Music Discoveries: Rolling Stone’s 500 Greatest Albums of All Time 150-141


A year ago, Rolling Stone magazine released their most recent list of the 500 Greatest Albums of All Time, which includes a greater variety of artists and genres than previous lists. Looking through the list, there were many albums I’d never listened to before and a few I’d never even heard of. In fact, counting it up, I found that I’d only listened to 140 of the albums, although I’d heard songs from many more. So I’ve decided my project for 2021 is to listen to 10 albums each week and write up some thoughts about each one.

Previous Posts:

500-491 400-381 300-291 200-191
490-481 390-381 290-281 190-181
480-471 380-371 280-271 180-171
470-461 370-361 270-261 170-161
460-451 360-351 260-251 160-151
450-441 350-341 250-241
440-431 340-331 240-231
430-421 330-321 230-221
420-411 320-311 220-211
410-401 310-301 210-201

Artist: Bruce Springsteen
AlbumNebraska
Year: 1982
Label: Columbia
Have I Listened to This Album Before?: No
Am I Familiar With This Artist/Songs from This Album?: Yes
Would I Listen to this Album Again?: Yes
Favorite Tracks:

  • “Atlantic City”
  • “Highway Patrolman”
  • “State Trooper”
  • “Reason to Believe”

Thoughts: It’s hard to believe that Nebraska and Born in the USA were basically created at the same time.  Whereas the latter album is full of anthemic rock and roll tracks with a full band and even some synths, Nebraska is stripped down and acoustic.  It sounds like music from the heartland, perhaps some lost Dust Bowl ballads, even when Springsteen is singing about New Jersey.


Artist: John Prine
AlbumJohn Prine
Year: 1971
Label: Atlantic
Have I Listened to This Album Before?: No
Am I Familiar With This Artist/Songs from This Album?: Yes
Would I Listen to this Album Again?:
Favorite Tracks:

  • “Hello in There”
  • “Sam Stone”
  • “Paradise”
  • “Your Flag Decal Won’t Get You Into Heaven Anymore”
  • “Angel from Montgomery”

Thoughts: Speaking of heartland music, John Prine of Chicago sings with a nasal twang in the styles of Nashville country and Appalachian folk.  The songs sound timeless but touch on contemporary issues with both wry humor and heartbreak.  I didn’t know much about John Prine until last year after his death from COVID-19, I listened to a number of his most highly-regarded songs.  I’m glad to take this opportunity to discover more of his music.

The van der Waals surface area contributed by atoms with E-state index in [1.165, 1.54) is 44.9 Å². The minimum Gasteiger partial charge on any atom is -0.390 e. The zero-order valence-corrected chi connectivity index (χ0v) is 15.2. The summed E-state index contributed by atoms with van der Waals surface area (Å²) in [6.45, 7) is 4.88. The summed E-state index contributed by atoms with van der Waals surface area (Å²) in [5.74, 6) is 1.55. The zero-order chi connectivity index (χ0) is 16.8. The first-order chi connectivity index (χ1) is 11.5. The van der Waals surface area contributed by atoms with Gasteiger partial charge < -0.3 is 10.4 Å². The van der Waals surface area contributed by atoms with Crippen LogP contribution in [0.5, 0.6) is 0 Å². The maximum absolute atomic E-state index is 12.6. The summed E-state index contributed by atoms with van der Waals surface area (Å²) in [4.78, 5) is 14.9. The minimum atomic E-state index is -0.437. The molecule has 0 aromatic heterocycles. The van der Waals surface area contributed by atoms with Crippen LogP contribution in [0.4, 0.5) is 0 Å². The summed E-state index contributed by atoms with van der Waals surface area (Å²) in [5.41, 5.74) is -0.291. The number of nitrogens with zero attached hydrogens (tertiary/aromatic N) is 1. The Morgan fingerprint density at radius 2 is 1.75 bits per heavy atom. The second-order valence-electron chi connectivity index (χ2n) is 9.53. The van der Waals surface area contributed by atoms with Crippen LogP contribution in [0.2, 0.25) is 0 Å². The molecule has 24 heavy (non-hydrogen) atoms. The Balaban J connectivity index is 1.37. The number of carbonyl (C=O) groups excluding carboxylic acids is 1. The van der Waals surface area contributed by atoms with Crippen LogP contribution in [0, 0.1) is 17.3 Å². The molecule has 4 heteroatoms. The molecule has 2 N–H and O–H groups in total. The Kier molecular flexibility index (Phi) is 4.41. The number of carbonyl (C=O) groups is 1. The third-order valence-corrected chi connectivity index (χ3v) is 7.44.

Artist: Frank Ocean
Album: Channel Orange
Year: 2012
Label: Def Jam
Have I Listened to This Album Before?: No
Am I Familiar With This Artist/Songs from This Album?: No
Would I Listen to this Album Again?: Maybe
Favorite Tracks:

  • “Super Rich Kids”
  • “Pyramids”

Thoughts: Typically I’m not a fan of contemporary R&B or neo-soul or however you want to classify this music.  But I found myself liking Frank Ocean more than expected.  He has a great voice and does some interesting, weird things with his music.  Lyrically, the songs tell stories about people I’m familiar with, although don’t necessarily like.  I may just have to give this one another listen.


Artist: Jeff Buckley
AlbumGrace
Year: 1994
Label: Columbia
Have I Listened to This Album Before?: No
Am I Familiar With This Artist/Songs from This Album?: Yes
Would I Listen to this Album Again?:
Favorite Tracks:

  • “Hallelujah”